Luxury Hotels

The Peninsula Beverly Hills has 70% repeat customers

After a weekend in the California countryside, so to speak, it was time to return to city life.  The gal arrived at The Peninsula Beverly Hills, which fortunately allows you to check in, and out, at any time. But then this is a luxury hotel which goes far beyond the norm in thinking what customers might actually want – is there ANY traveller who, if given choice, would arrive at a hotel at exactly 3pm and leave at exactly noon?  It takes management, this checkin/out any time, but it is worth it. This hotel has its own people to meet you, at the airport, and you can order room service as you are driven to the hotel. The 194-room Peninsula Beverly Hills has a staggering 70% repeat rate.

I can understand this. Peninsula Beverly Hills is, as its name implies, in the City of Beverly Hills, named by Burton Green, who in 1900 had bought a plot of land here, on behalf of the Amalgamated Oil Company.  It was intended for oil exploration, which turned out to be unsuccessful. Green named the area after Beverly Farms in Massachusetts. The City of Beverly Hills even has its own trademark, a shield commissioned in the 1930s by a local resident, Jack Warner, who had it designed by Warner Brothers Studios art department. Today Beverly Hills is known not only for chic style but for shopping. Think global luxury retail and Beverly Hills’ Rodeo Drive is top of the cognoscenti list.

As I walked up Rodeo Drive I was, as always, struck by stunning window displays.  Gucci, at 347 North Rodeo Drive, has something more to offer: on 17th February it opened a rooftop restaurant, Gucci Osteria in Beverly Hills, a partnership between arguably the world’s best chef, Massimo Bottura, and his childhood friend and Gucci CEO Marco Bizzarri, who both hail from Modena. The 50-seat restaurant has design touchstones from the first Gucci Osteria in Florence, such trappings as antique mirrors, red marble dining tables, and wicker dining chairs.  Its chef, Karime López, is Mexican – she gained a Michelin star at Gucci Osteria da Massimo Bottura Florence. Uniquely, instead of a traditional white toque she wears a Gucci headscarf, and servers are also clad in Gucci.

Loyalty to The Peninsula Beverly Hills is also understandable for its personalisation.  I was in detached villa #133, which had a small patio that was 98% completely private. Inside, a log-look fire, friendly oil landscapes, books and good lighting, plus one of the pillows embellished with an embroidered MG, all make me feel really agreeable. I had a bowl of whole fruit, including several bananas in perfect condition.  I also had a long dish of berries, all types.  This was totally brilliant. The boss here, Offer Nissenbaum – see above – says he goes through arrivals every morning, seven days a week.  He also cleverly incentivises room maids and room service servers, with vouchers for local cafés.  Did the person in #133 eat all the blueberries but not the blackberries? If so, blackberries will be replaced by a double order of blueberries.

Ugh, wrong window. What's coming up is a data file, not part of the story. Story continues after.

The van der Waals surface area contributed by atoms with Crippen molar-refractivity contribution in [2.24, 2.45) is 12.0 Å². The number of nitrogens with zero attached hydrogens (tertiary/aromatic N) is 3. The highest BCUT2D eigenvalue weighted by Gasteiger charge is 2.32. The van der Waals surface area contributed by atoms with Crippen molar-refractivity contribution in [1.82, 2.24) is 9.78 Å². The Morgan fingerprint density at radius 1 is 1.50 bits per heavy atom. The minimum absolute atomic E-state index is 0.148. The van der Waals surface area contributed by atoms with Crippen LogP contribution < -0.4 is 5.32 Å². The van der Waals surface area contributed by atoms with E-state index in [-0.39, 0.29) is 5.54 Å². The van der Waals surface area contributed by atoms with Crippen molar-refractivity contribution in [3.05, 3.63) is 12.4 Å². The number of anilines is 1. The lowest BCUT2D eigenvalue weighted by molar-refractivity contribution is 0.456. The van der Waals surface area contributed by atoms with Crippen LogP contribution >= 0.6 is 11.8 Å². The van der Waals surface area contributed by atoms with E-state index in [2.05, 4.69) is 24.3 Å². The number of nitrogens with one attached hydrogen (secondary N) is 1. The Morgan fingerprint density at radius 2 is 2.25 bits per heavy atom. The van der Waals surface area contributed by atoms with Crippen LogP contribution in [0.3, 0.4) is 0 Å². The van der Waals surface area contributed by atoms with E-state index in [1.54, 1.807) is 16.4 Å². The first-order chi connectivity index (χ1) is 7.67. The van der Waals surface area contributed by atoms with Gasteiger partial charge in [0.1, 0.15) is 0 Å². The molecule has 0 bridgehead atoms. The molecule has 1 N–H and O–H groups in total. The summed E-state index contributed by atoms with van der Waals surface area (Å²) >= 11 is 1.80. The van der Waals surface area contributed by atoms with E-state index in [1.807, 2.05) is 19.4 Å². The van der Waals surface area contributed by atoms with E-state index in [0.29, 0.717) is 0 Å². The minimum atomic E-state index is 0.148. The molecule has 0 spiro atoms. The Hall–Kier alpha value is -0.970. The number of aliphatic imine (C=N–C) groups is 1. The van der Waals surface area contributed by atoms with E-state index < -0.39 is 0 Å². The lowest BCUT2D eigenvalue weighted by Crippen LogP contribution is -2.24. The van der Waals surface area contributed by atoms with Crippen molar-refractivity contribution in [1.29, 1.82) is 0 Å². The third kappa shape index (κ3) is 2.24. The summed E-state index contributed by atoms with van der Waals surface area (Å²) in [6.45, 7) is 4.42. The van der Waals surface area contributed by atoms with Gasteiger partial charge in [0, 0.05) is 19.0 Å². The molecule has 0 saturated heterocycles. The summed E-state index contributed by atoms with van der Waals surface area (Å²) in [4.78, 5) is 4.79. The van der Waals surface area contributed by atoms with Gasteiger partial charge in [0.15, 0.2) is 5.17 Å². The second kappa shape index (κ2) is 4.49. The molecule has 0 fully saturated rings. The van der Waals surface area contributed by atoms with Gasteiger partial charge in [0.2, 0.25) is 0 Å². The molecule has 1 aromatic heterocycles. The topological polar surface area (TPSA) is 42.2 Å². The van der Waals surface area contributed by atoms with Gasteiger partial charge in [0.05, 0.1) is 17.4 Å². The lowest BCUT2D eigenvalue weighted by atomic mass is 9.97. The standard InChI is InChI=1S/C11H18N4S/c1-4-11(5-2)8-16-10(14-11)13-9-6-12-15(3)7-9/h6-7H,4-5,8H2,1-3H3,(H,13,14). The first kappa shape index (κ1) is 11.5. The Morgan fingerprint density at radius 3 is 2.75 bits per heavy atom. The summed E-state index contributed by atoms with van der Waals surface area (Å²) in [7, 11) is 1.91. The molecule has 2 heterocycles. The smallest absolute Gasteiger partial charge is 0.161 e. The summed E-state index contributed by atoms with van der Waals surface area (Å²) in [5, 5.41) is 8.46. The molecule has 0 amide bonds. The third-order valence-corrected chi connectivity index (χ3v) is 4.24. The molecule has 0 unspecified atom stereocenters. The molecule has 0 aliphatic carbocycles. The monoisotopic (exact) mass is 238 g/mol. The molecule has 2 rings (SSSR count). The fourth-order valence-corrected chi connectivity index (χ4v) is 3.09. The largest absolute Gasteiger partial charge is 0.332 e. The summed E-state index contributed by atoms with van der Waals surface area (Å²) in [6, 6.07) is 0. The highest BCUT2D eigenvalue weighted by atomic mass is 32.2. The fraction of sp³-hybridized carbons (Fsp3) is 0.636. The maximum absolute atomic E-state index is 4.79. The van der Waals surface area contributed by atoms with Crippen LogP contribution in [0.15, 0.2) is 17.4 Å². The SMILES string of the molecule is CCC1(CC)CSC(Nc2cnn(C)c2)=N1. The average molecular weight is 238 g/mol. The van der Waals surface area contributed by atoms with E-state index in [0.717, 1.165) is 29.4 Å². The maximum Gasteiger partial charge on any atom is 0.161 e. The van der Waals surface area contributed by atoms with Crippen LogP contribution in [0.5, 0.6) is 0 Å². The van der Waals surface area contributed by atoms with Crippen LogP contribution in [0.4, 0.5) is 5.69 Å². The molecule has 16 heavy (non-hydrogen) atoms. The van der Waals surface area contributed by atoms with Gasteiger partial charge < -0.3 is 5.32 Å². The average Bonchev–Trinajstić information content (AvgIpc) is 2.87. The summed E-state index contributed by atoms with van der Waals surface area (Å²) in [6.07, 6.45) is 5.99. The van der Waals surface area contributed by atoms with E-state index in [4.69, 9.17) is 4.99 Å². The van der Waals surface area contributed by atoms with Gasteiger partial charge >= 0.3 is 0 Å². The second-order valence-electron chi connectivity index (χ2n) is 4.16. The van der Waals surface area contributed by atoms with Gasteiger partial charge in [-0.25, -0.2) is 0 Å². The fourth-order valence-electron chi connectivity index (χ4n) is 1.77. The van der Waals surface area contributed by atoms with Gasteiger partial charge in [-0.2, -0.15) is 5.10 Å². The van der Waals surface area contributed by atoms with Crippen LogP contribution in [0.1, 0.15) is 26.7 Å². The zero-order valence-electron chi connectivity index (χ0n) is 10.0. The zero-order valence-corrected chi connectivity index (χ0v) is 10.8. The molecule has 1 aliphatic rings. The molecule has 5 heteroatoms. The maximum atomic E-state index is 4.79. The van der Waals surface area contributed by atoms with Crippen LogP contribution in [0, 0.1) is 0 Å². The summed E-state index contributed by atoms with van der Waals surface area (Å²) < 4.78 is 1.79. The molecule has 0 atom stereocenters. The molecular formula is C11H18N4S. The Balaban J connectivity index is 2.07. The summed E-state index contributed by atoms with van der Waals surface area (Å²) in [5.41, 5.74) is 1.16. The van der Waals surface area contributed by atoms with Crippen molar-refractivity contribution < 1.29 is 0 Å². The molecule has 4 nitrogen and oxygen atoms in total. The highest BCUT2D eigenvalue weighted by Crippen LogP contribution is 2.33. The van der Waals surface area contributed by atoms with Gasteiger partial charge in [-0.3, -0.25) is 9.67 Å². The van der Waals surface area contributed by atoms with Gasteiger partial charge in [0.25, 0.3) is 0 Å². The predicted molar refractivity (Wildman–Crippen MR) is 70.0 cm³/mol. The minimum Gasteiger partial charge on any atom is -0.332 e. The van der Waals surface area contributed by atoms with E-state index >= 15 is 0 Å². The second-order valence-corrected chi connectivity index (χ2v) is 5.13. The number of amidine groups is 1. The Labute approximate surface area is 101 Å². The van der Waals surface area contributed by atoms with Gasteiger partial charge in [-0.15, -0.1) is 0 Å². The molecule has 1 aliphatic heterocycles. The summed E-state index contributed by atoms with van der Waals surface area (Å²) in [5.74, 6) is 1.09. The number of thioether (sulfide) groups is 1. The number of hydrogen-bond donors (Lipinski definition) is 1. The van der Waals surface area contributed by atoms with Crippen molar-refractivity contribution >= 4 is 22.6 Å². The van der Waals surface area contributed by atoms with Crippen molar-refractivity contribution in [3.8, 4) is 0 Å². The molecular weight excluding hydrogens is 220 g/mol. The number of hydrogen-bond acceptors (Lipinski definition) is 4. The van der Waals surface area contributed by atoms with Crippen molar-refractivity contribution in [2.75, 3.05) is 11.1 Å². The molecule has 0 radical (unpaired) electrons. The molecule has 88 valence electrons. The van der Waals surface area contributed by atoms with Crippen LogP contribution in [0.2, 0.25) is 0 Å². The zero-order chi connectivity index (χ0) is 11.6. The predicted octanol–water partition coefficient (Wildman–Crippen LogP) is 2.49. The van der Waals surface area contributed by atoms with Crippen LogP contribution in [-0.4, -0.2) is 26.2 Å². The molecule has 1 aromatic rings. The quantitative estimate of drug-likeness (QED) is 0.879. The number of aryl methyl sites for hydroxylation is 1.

Villa #133 was so agreeable it was a joy to spend the evening dining in it. I ordered a house special, truffle mac’n cheese, and gosh it was so yummy it is worth staying at The Peninsula Beverly Hills just for that (I am sure it tasted even better than Karime López’s best-selling pizza risotto, which sounds absolutely ghastly, even though she tops it with San Marzano tomatoes and basil sauce!).  Anyway, a waiter brought a massive silver tray bearing the most superb macaroni, not overcooked, with the lightest sauce.  I had good, in other words ‘real’ breads and, unasked for, a minute bijou salad, and two chocolates, one covered in dark chocolate, the other one bound in a kaleidoscope of chocolate colours – and I enjoyed a jolly good glass of 2014 Pinot Noir Peninsula Proprietor’s Blend La Cruz Vineyard 2014.

The outdoor pool, with its 14 desirable cabanas around, is rooftop, next to an outdoor dining area and, inside, the spa and LifeFitness gym. Some breakfast up there, pool-side, Bordeaux burners at the ready. Down at ground level, breakfast in Belvedere was a sun-filled occasion: the room, which does have a terrace, seems like a conservatory. I could have had a choco-charcoal acai bowl, with bananas, coconut, almonds, peanuts, dark chocolate cacao nibs, and charcoal, but I went for avocado toast, neatly presented on Villeroy & Boch. We are not hip, we are timeless and deliberately understated, says Offer Nissenbaum. He believes it is a real advantage only to be a compact – small is beautiful, he believes. His other mantras include delegating, training well and then letting his team get on with it. He is also always aware that luxury is small details coupled with emotion. NOW TOUR MY LOVELY VILLA